Other formats

    TEI XML file   ePub eBook file  


    mail icontwitter iconBlogspot iconrss icon

Historic Poverty Bay and the East Coast, N.I., N.Z.

“A Second Paradise”

A Second Paradise

No finer description of Tolaga Bay and its people appears among the narratives of the voyage than Parkinson's:

“The country,” he says, “is agreeable beyond description and, with proper cultivation, might be rendered a kind of second Paradise. The hills are covered with beautiful flowering shrubs, intermingled with a great number of tall and stately palms, which fill the air with a most grateful fragrant perfume…. Between the hills we discovered some fruitful valleys, which are adapted either to cultivation or pasturage. The country abounds with different kinds of herbage fit for food…. Adjoining their houses are plantations of koomara [kumara] and taro and the ground is cultivated with great care and kept clean and neat.
“The natives, who are not very numerous, behaved very civil to us. They are, in general, lean and tall, yet well shaped, have faces like Europeans and, in general, the aquiline nose, with dark-coloured eyes, black hair and beards of middling length…. Their tataowing … looks like carving … and is peculiar to the principal men. Servants and women content themselves with besmearing their faces with red paint or ochre, and, were it not for this nasty custom, would make no despicable appearance.
“Their cloth is white and as glossy as silk. It is worked by hand and wrought as even as if it had been done in a loom, and is chiefly worn by the men, though it is made by the women, who also carry burdens and do all the drudgery. Many of the women that we saw had very good features and not the savage countenance one might expect…. They seem to be proud of their sex and expect that you should give them everything they desire because they are women, but they take great care to grant no favours in return, being very different from the women we saw in the islands….
“The men have a particular taste for carving, which they execute with as much truth as if done from mathematical draughts…. We saw many beautiful parrots and birds of various kinds … but we found no ground fowl or domestic poultry. Of quadrupeds, we saw no other than dogs, which were like those on the island of Otaheite, and of these but a few; though it cannot be supposed that so large a country as this appears to be should be destitute of deer and other kinds of four-footed animals.”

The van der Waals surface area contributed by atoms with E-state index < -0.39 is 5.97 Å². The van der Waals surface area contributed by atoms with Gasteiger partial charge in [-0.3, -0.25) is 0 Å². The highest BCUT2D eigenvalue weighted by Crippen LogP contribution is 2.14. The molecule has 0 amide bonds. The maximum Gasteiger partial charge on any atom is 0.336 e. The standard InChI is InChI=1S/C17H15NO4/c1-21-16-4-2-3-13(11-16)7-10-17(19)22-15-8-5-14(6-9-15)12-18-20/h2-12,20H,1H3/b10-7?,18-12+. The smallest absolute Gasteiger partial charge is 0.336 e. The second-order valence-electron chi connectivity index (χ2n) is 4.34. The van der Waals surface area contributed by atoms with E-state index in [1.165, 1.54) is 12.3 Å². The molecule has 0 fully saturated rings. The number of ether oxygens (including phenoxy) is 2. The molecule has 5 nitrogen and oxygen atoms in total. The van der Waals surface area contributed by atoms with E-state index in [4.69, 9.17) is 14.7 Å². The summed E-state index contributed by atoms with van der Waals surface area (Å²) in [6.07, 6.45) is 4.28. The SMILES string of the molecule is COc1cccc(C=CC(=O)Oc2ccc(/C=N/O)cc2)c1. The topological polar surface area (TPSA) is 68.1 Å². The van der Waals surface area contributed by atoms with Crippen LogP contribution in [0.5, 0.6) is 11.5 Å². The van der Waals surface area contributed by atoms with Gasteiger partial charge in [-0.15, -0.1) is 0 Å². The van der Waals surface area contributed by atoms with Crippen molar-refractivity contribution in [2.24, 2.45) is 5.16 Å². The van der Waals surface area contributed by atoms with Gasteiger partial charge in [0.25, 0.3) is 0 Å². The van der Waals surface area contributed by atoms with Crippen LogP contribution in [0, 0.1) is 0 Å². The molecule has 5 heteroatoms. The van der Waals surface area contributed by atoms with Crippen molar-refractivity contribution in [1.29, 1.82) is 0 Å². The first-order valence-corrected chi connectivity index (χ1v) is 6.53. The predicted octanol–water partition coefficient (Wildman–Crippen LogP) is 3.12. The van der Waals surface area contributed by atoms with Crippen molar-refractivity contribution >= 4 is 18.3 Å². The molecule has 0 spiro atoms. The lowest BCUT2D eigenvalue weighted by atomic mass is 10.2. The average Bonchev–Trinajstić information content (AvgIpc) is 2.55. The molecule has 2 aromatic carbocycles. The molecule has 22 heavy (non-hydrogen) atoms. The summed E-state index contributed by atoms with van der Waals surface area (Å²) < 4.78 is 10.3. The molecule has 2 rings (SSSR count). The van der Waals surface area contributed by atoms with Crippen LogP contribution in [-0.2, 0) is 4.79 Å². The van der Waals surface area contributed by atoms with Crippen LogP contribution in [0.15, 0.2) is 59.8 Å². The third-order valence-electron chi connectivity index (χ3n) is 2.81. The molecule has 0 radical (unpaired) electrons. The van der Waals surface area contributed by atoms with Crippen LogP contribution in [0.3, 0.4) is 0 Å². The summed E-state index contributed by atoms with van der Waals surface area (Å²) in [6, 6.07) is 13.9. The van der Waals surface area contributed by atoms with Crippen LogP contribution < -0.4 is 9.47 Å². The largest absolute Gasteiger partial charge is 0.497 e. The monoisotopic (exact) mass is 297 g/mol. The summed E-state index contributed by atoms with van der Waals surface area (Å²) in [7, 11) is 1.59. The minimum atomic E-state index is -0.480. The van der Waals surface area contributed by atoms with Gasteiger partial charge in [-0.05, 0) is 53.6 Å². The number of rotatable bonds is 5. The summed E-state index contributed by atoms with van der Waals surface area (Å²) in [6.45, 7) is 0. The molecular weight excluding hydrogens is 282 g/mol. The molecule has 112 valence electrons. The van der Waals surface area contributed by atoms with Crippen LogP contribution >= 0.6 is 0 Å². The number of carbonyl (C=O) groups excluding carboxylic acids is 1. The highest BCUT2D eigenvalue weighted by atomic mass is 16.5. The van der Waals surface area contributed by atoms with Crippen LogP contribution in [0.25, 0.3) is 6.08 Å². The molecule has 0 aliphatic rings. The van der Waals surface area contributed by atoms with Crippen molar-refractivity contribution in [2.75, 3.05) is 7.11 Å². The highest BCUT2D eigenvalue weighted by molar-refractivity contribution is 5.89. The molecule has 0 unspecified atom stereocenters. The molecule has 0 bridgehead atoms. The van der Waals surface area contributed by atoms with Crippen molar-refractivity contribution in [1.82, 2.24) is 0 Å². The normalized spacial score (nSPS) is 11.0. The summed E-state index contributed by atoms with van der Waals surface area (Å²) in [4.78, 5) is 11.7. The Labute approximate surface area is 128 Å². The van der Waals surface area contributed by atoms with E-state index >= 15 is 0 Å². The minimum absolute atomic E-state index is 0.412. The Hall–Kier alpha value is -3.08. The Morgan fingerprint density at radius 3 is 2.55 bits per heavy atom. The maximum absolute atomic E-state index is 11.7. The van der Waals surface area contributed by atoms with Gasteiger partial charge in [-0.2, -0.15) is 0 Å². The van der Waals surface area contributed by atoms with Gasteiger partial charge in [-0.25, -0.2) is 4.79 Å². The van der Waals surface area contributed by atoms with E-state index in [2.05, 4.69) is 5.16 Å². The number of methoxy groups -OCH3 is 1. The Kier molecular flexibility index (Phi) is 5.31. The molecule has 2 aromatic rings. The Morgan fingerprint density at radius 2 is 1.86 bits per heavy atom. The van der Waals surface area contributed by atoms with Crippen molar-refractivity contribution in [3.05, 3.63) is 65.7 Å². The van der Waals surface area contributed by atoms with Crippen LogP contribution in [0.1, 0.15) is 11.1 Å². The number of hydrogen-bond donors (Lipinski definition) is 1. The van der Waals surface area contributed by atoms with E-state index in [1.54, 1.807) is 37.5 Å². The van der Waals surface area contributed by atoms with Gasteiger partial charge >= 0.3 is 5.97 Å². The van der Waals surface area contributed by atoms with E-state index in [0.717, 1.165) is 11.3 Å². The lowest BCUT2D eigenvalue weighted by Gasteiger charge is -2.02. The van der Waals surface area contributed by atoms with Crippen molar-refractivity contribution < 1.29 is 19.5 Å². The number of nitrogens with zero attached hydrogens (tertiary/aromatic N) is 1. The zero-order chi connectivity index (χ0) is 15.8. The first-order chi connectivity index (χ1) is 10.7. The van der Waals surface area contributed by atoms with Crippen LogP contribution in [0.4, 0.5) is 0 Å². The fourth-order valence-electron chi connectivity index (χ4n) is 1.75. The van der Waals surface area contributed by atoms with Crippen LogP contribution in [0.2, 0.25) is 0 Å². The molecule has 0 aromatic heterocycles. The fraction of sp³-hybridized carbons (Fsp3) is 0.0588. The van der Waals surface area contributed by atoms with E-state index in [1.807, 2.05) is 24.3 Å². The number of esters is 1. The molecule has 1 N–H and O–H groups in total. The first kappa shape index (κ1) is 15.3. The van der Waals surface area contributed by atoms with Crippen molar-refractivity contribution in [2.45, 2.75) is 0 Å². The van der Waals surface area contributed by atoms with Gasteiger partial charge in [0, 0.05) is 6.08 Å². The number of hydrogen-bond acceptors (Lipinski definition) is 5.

Much inquiry was made at Tolaga Bay by Cook and his companions with reference to native customs and usages. Tupaea, it seems, never let up in the quest for information. He had many long conversations with a Maori priest. “They seemed to agree very well in their notions of religion,” Banks remarks, “but Tupia [Tupaea] was much more learned than the other, and all his discourses were heard with much attention. Tupia asked the priest … whether or no they really eat Men which he was very page 57 loth to believe. The priest answered in the affirmative, saying that they Eat the body's only of those of their Enemies who were kill'd in War.”

In his rough notes, Cook summarizes the information that was gleaned:

The religion of the Natives bears some resemblance to the George Islanders [Tahitians].


They have god of war of husbandry, etc. but there is one supreme god whom they call … he made the world and all that therein is by copolation.


They have many priests.


The old men are much respected.


They have King who lives inland; his name is … we heard of him in Poverty Bay.


They eat their enemies slane in Battell; this seems to come from custom and not from a savage disposition; this they cannot be charged with; they appear to have but few vices. Left an inscription.


Their behaviour was uniform free from treachery.


The women may be known by their voices; they paint their faces rud.


The women's faces are not tattow'd.


They seem to live on the ridges of hills in the summer.


We found several houses not inhabited.


The frames of some of the houses are ornament'd with Carv'd work.


Their carving good.


Their large canoes.


Animals none except dogs and ratts—the former they eat and oriment [ornament] their clothes with the skin.


Plants birds and insects woods etc.


Fishes in the sea.

Each day the course and distance to be inserted.